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Canadian housing starts rose in June, an unexpected gain led by work on multiple-unit projects in British Columbia and Quebec, government figures showed.
Construction of new homes rose 2.4 percent to a 222,700 seasonally adjusted annual pace, Ottawa-based Canada Mortgage & Housing Corp. said today, exceeding all 21 responses in a Bloomberg News survey that had a median forecast of 205,000. The agency also boosted its May estimate to 217,400 from an initial reading of 211,400.
Finance Minister Jim Flaherty tightened mortgage regulations for a fourth time last month on concerns that some families were taking on debts that will become unaffordable when borrowing costs increase. The pace of housing starts has almost doubled from the low of 111,800 units in 2009 during the last recession, and starts in the April-June period were the strongest since the third quarter of 2007.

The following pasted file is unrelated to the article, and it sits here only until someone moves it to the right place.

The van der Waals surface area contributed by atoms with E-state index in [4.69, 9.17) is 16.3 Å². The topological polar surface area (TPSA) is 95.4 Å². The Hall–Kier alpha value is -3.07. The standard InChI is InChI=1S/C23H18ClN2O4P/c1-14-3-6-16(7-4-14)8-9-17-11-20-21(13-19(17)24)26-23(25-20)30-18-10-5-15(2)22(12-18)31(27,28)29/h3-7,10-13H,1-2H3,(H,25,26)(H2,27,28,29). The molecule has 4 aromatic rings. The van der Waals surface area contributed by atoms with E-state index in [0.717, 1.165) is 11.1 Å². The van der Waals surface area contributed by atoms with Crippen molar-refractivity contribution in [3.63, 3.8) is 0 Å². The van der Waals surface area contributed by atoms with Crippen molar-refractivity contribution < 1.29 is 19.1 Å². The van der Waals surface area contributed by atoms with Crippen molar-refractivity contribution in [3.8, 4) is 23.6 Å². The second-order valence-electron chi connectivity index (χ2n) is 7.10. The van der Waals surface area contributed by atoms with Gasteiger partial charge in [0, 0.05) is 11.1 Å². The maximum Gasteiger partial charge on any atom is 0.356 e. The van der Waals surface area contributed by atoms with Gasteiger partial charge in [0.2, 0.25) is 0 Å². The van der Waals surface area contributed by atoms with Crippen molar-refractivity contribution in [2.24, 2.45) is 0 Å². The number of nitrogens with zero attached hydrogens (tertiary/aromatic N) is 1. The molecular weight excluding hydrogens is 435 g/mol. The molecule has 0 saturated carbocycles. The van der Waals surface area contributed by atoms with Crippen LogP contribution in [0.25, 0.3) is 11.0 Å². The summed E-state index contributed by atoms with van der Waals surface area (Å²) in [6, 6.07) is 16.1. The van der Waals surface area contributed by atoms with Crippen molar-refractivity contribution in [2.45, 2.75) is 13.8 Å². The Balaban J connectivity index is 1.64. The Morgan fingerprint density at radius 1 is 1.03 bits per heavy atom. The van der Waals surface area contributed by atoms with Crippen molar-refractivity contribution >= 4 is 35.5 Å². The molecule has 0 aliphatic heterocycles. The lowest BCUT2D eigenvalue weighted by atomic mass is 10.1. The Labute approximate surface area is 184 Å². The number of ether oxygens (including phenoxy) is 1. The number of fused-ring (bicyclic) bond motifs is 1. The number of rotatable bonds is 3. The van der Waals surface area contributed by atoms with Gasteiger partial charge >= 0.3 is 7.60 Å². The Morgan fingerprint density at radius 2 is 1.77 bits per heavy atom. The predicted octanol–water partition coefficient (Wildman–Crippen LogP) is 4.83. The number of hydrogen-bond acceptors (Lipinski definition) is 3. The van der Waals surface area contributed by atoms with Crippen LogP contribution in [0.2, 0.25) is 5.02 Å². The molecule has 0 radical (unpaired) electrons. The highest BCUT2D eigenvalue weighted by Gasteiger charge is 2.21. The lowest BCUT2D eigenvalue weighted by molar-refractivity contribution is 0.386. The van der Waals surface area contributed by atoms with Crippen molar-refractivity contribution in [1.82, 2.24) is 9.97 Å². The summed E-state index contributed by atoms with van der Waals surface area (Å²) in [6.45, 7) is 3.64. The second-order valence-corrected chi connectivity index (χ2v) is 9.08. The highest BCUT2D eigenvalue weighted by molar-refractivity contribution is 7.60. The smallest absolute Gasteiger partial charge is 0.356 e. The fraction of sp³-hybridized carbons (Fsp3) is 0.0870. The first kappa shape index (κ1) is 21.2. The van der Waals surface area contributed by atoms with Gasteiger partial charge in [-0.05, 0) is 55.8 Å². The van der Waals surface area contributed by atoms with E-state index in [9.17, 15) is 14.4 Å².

“Homebuilding is showing no signs of cooling off yet,” said Emanuella Enenajor, an economist at Canadian Imperial Bank of Commerce in Toronto, in a note to clients.
Canada’s dollar was little changed at C$1.0189 per U.S. dollar at 8:49 a.m. in Toronto, after gaining as much as 0.2 percent. One Canadian dollar buys 98.15 U.S. cents.
Multiple-unit starts in urban areas rose 4.1 percent to 132,000 units. Single-family starts fell 0.3 percent to a pace of 67,500 units.
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